The greatest problem arising when basic skills are contrasted with higher-order skillsin the reading domain is the faulty impression that not all students are entitled toinstruction in both sets of skills. In fact, traditionally the trend has been to target basicskills instruction for younger and disadvantaged students while reserving the "higherorder or reasoning skills for older and more successful students. It Is this very practicethat gave rise to this particular volume. However, if one maintains that the goal ofliteracy instruction is to prepare leamers who are independent and ready to engage inlife-long learning, then this "tension" between basic and higher-order skills makes littlesense. Children, regardless of their age or ach!evement level, should be taught effectivereasoning and the skills to learn from text. Let's consider what these skills might be.One hallmark of the critLIal reader is a repertoire of strategies for gaining knowledgefrom text. These are often called the "metacognitive skills of reading" (Brown, 1980).They are the strategies that enable readers to:Clarify the purposes of reading.Make use of relevant background knowledge.Focus attention on the major content of the text.Evaluate that content to determine whether it makes sense and is compatiblewith prior knowledge.Monitor to ensure that comprehension is occurring.Draw and test inferences.In this paper we discuss an instructional procedure designed to teach children to engagein the metacognitive skills of reading even before they have acquired the basic skill ofdecoding. We will make the point that the design of the context in which instructionoccurs is as important as identifying the skills to be taught.Natural Versus Taught LiteracyA second tension, between naturally acquired and taught literacy, raises the question'To what extent should literacy instruction be thought of as the transfer of knowledgefrom teacher to child?" The natural-literacy argument suggests that, given a literateenvironment, young children will make sense of written language in much the samenatural and effortless manner in which they learn spoken language (Phelps, 1988).Supporting the natural-literacy argument is the evidence that children exposed to writtenlanguage begin appropriating the literacy of their culture long before formai schooling. Inaddition, the natural-literacy tradition helps us to understand the diversity of practicesand attitudes toward literacy displayed by children from various ethnic andsocioeconomic backgrounds. However, the teacher is left dangling in the natural-literacyargument. Is it the teacher's responsibility just to provide a "literacy rich" environmentwhere she or ne merely facilitates the activity of fairly autonomous learners? Or shouldclassrooms be places where teachers, through conscious teaching of the means to22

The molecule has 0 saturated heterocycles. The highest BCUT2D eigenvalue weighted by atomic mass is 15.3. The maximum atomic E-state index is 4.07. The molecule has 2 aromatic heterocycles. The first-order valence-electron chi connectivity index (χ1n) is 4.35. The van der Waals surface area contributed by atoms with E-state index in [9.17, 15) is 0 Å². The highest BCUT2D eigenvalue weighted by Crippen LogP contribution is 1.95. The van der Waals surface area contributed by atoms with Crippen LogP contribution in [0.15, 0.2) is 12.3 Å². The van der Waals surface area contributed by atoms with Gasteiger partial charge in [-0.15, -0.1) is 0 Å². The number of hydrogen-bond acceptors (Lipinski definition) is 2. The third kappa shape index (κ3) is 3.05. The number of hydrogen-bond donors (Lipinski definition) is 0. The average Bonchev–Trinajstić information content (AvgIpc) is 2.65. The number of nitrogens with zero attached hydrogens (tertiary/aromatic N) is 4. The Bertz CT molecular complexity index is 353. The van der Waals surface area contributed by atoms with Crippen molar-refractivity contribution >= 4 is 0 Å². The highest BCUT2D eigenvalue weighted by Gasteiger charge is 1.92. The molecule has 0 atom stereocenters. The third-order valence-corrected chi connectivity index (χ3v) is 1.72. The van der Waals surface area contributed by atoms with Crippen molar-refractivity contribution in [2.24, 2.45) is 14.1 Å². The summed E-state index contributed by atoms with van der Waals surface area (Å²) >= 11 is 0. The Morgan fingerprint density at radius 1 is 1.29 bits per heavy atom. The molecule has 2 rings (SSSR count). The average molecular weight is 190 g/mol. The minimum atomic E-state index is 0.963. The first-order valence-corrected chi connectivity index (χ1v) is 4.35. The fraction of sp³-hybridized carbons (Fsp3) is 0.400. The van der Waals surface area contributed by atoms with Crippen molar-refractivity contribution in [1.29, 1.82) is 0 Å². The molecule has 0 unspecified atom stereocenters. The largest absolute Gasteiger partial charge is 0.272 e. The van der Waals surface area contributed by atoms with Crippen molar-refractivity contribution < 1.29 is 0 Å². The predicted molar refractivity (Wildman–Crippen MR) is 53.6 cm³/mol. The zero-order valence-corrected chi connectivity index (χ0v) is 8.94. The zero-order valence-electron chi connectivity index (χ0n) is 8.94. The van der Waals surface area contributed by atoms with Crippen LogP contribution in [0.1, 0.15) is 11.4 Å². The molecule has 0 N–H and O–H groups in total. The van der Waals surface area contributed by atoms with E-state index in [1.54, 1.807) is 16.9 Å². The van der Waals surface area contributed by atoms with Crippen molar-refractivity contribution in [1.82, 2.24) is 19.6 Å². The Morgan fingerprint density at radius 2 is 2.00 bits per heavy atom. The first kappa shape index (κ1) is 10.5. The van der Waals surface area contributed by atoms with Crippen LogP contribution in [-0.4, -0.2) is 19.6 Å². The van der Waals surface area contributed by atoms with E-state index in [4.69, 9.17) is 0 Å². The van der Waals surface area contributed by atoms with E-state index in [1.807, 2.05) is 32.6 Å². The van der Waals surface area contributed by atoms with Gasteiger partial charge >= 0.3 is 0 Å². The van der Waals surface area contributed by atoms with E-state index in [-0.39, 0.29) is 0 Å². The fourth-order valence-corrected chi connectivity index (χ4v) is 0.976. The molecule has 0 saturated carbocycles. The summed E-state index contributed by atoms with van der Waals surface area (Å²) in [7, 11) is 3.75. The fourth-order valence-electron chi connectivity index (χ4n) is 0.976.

'owunderstand text, enable learners to acquire literacy knowledge and tools? Indeed, Delpit(1988) has argued that the tenets of the natural-literacy tradition unwittingly denyAfrican-American students entry into the "culture of power" by cutting off access toteachers as sources of knowledge. In this paper we explore how it is possible for bothteachers and students to assume active roles in literacy instruction so that students profitfrom the relative expertise of the teacher and from one another.Reductionist Versus Holistic/Constructivist InstructionThis final tension speaks most directly to the procedural question "In what contextshould literacy instruction occurr From a reductionist perspective, the content to belearned is segmented into discrete parts, usually through an analysis of the componentsof a task. Each component or step is then taught to some level of mastery. Inreductionist teaching, little attention is paid to the social interactions among teachers andstudents, and children generally work alone. Illustrative of a reductionist approach toreading strategy instruction (e.g., summarization) wovld be a lesson in which studentsare asked to underline an explicit main-idea sentence in a short and simplistic piece oftext or to choose one of three titles for a short passage.Poplin (1.88), among others, has argued that a reductionist perspective has beenparticularly influential in the design of remedial education for children at risk. Onealarming outcome of a reductionist approach is the impoverished understanding to whichit can lead. We recently interviewed a number of disadvantaged and poorly achievingchildren in elementary school about what it takes to be a good reader. The children'sresponses focused on: "Get a book, open it up, try to sound out the words." "Get yourreading done." "Something you look at and say the words." Their responses madesense when we observed that the teacher's reading instruction focused exclusively ondecoding and seatwork.The alt .native holisticiconstructivist perspective urges that tasks be presented ingoal-embedded contexts; for example, in reading strategy instruction the goal would beto develop a strategic conception of reading rather than to master a series of steps of astrategy. Furthermore, the goal would be pursued through instruction conducted duringmeaningful reading. Finally, there would be many occasions for teacher-student andstudent-student interaction. The recipwcal teaching method described below wasdesigned to provide students practice in a coherent and meaningful way, using thenatural social context of discussion.Reciprocal TeachingReciprocal teaching is an instructional procedure in which teachers and studentstake turns leading discussions about shared text. The purpose of these discussions is toachieve joint understanding of the text through the flexible application of four23